Last year, local consumers spent close to $40 million for new mattresses. A recent survey conducted by Piper Jaffray indicates that many retailers believe that the category will become even stronger during the last four months of this year.
The reason for the owners' sleep loss is that many customers are skipping local stores and buying their mattresses on the internet. According to Statista, 37% of mattress buyers are now purchasing from one-of-175 direct-to-consumer sites like Casper or from online retailers like Amazon.
To keep customers shopping local requires advertising.
“Think you have a great product?” asks the US Small Business Administration. “Unfortunately, no one’s going to know about it unless you advertise.”
“Advertising, if done correctly, can do wonders for your product sales, and you know what that means: more revenue and more success for your business."
Based on any metric, the best way a local mattress business to advertise is on Fort Myers radio.
Last week, for instance, 89.5% of households planning to buy a mattress during the next 12 months tuned-in to a Fort Myers radio station. This is significantly more than watched local TV; read local newspapers; logged-on to social media sites like Facebook; or streamed audio from Pandora and Spotify.
According to a study by Edison Research, 41% of consumers have visited a store after hearing a commercial on local radio. Good news for local mattress retailers looking to drive customers into their showrooms.
Many SWFL businesses credit radio with driving traffic.
"We have been very pleased with the results of our radio advertising," says Kimberly Bell, who handles the marketing for Fix Marine Supply in Cape Coral. "It has been a very good investment for us."
Eight years ago, John Fix started Fix Marine Supply at his dining room table in Cape Coral to try and grab a share of the $150,000,000 that is spent on boating related purchases in the county each year. The company specializes in boat lifts and supplies for both residential consumers and contractors.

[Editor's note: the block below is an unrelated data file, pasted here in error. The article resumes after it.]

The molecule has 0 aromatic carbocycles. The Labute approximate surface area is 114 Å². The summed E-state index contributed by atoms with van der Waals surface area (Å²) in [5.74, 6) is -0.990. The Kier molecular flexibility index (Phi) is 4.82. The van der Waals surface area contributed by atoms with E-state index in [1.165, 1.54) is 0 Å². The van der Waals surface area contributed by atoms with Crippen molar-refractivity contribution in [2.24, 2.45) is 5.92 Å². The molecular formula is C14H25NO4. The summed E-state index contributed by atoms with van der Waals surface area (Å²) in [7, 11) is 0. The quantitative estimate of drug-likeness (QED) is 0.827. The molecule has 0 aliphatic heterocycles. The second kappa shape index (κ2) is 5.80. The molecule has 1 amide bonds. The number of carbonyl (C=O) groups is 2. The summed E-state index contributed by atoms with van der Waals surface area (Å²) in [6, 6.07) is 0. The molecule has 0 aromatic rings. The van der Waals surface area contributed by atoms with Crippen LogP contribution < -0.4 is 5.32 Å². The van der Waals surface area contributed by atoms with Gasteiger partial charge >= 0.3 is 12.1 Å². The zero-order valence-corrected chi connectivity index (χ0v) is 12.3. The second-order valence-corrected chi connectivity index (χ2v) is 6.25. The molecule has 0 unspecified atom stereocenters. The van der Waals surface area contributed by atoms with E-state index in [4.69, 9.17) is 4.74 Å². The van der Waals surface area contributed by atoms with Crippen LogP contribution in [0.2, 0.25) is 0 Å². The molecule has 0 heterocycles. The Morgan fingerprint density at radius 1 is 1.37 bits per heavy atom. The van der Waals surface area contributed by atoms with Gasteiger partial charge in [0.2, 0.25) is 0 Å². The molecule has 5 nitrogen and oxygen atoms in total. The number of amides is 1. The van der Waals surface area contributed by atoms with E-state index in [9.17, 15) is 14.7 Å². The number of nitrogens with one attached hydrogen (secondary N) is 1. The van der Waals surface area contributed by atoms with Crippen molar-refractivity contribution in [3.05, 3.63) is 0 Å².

"The business started growing right away, primarily by word of mouth," says Ms. Bell. "Five years ago we moved to our first store on 47th street in Cape Coral. That's when we began to do more advertising."
At first, Fix Marine Supply used hyper-local advertising to reach people in the Cape Coral area. "We bought ads in a local boating magazine, on bus benches, and on placemats in local restaurants. We even had a billboard by the Cape Coral bridge."
Four years ago, the company began advertising on Fort Myers radio.
"After about a month," says Ms. Bell, "we began to see an increase in our store traffic. At first, it was primarily from the Cape Coral area. But then we started seeing customers coming from as far away as Port Charlotte and Punta Gorda. Advertising on Fort Myers radio really helped expand our sales area."
Business at Fix Marine Supply expanded so successfully that the company moved into a much larger showroom on Cape Coral Parkway.
Advertising on Fort Myers radio continues to drive in new customers. "When people come in, we always ask how they learned about us. A lot of customers will say they heard us on the radio. That's how we know advertising on Fort Myers radio really works."
Naples Nissan had been a fixture in Southwest Florida for many years before Mr. Walker took over four years ago. "The previous owner," he explains, "had been selling, on average, 110 new and used vehicles a month. Because of the way we consistently market our dealership on the radio, we now sell 300 cars per month."
"I chose radio," he says, "because of the traffic patterns in Southwest Florida. We have more people than our roads and highways can accommodate. So people are spending a lot of time in their cars during mornings and afternoons."
"I-75 is continually congested. Route 41 is congested. The main roads and side streets are congested. As a result, people depend on Fort Myers radio for traffic reports to get them from point-A to point B. That's good for my business because people are captive in their cars, and I can communicate with them."
Mr. Walker knows by several metrics that his radio ads are effective. "First of all, if we are ever off the air for a few days, my sales managers notice a significant dip in customer traffic."
The second way he knows is by a reversal of his "pump-in" and "pump-out" rates. For Mr. Walker, a pumped-out buyer is somebody who registers a new Nissan in the Naples area but purchased it from a Nissan dealer outside of Naples.
A pump-in customer, on the other hand, is a customer who registers a new Nissan outside of the Naples area but purchases it from Mr. Walker. In other words, pump-ins are good. Pump-outs are bad.
Before Mr. Walker owned Naples Nissan, the dealership was pumping-out 500 more cars a year than they were pumping-in.
"Since we started advertising on Fort Myers radio," says Mr. Walker, "that has reversed. We are now pumping-in far more cars than we are pumping-out. We are seeing a lot of new customers coming in from Cape Coral, Bonita Springs, Marco Island, Lehigh Acres, and Golden Gate."
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